While the EU touted its latest milestone in its vaccine rollout earlier this week, leading public health officials in Denmark decided to ban the AstraZeneca-Oxford COVID-19 jab over the risks of rare but sometimes fatal cerebral blood clots. And in the latest sign that the Nordic nations are fixing to block the AstraZeneca jabs, as leading public health experts in Norway officially recommended that their government implement a similar ban.

In a press release published Thursday, the agency announced that after examining the risks of the jab in concert with other government experts, they had determined that the continued use of the AstraZeneca jab – which, like the J&J jab, is based on the adenovirus platform – wouldn’t be appropriate.

“Based on this knowledge, we have arrived at a recommendation that the AstraZeneca vaccine be removed from the coronavirus vaccination program in Norway,” Geir Bukholm, director of infection control at the National Institute of Public Health, said in the statement.

In explaining its decision, the institute argued that Norway had already succeeded in vaccinating the elderly and those patients most at risk from the virus. Now, the only patients left to be vaccinated are those who are younger and less at risk from the virus – but who are, coincidentally, also most at risk of experiencing one of the deadly thrombotic events linked to the AstraZeneca vaccine.

Those who have already received their first dose of the Anglo-Swedish jab will get a second shot from another vaccine manufacturer, the body stated. Also on Thursday, Health Minister Bent Hoeie said the government would not be drawn into a decision yet.

“The government believes that we do not have a good enough basis for drawing a final conclusion that the AstraZeneca vaccine should be removed from the Norwegian vaccination program at this point,” Hoeie told a news conference.

Should Norway’s government accept the recommendation, Norway would become the second nation after Denmark to stop using the AstraZeneca jab as part of the country’s COVID immunization program. Many countries have limited its use given the apparent, but very rare, risk of thrombotic events post-vaccination.

Read the full press release below (translated to English from Norwegian via Google Translate):

Since the AstraZeneca vaccine was paused on 11 March, the National Institute of Public Health, together with other experts, has considered further use of the AstraZeneca vaccine in Norway.

-There is now significantly more knowledge about the connection between the AstraZeneca vaccine and the rare and serious incidents of low platelets, blood clots and bleeding, than when Norway chose to put further use of the AstraZeneca vaccine on pause in March, says Geir Bukholm , director of infection control at National Institute of Public Health.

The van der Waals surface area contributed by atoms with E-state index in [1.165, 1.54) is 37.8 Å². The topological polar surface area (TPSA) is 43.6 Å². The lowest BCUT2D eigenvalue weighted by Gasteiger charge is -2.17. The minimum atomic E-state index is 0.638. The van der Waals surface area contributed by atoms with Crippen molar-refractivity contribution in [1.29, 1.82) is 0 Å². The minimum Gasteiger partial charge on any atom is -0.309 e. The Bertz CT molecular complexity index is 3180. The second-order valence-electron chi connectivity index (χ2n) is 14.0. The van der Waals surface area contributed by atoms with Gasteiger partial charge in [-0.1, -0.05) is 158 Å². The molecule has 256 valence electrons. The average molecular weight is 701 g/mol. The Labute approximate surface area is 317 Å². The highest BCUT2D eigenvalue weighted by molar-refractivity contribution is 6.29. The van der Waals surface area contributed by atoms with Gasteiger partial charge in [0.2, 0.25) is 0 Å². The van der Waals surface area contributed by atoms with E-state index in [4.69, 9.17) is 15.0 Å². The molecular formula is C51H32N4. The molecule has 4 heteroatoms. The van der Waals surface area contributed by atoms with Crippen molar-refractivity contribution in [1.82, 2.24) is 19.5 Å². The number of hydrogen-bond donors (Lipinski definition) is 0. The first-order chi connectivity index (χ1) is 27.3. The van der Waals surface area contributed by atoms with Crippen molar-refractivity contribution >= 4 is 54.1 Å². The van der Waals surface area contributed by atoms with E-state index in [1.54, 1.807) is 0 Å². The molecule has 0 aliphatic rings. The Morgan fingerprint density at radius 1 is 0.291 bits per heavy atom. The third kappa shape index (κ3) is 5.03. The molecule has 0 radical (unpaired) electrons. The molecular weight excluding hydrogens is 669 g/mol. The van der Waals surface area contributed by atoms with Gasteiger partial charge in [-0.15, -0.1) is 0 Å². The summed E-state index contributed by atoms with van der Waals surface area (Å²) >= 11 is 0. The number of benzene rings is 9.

-Based on this knowledge, we have arrived at a recommendation that the AstraZeneca vaccine be removed from the coronary vaccination program in Norway , says Bukholm.

Bukholm points out that it has not been an easy recommendation. The recommendation has a direct consequence for when the risk groups can receive coronary vaccine and thus protection, and at the same time it has an impact on when it is possible to implement mitigation of infection control measures.

Greater risk associated with the Astra Zeneca vaccine than with Covid-19 disease in Norway

Norway has come a long way in vaccinating the elderly, and we have thereby reduced the risk of death in many of the most vulnerable. Since the oldest have largely been vaccinated or will be vaccinated in the near future, this means that continued use of the vaccine would mainly be relevant for age groups under 65 if we were to use this vaccine in Norway.

Calculations have been performed based on Norwegian figures where the risk of dying from Covid-19 disease in different age groups is compared with the risk of dying from the serious but rare condition with severe blood clots after AstraZeneca vaccination.

Since there are few who die of Covid-19 in Norway so will risk one for dying by vaccinated with AstraZeneca vaccine be greater than risk one of dying from the disease , particularly among young people, says Bukholm.

In addition, a reason to assume that there is skepticism about using AstraZeneca vaccine in Norway , and it is uncertain hv or many who would have accepted an offer of this vaccine now.

Those who have received the first dose

Those who have received the first dose of the AstraZeneca vaccine will be offered another corona vaccine as dose 2.

-We will return with specific information about when and how those who have received the first dose will receive the second dose. One dose provides good protection against Covid-19 for at least 12 weeks , says Bukholm.

Postpones introduction of Janssen vaccine

The European Medicines Agency (EMA) announced on April 9 that they have started a so-called signaling procedure for COVID-19 Vaccine Janssen to investigate whether there is a connection between the vaccine and a few reported cases of severe blood clots among vaccinated people. Janssen has also announced a break in extradition to Europe in connection with the FDA (US Drug Administration) and CDC (US Institute of Infectious Disease Control) recommending a temporary break in the use of Janssen’s vaccine due to reports of several cases of severe blood clots following vaccination in the United States.

-Use of the Janssen vaccine in Norway is awaited until more information is available from the ongoing investigations, says Bukholm

Consequences for vaccination progress

The National Institute of Public Health estimates that the absence of the AstraZeneca vaccine in the vaccination program will entail a delay of approximately two weeks.

Republished from ZeroHedge.com with permission

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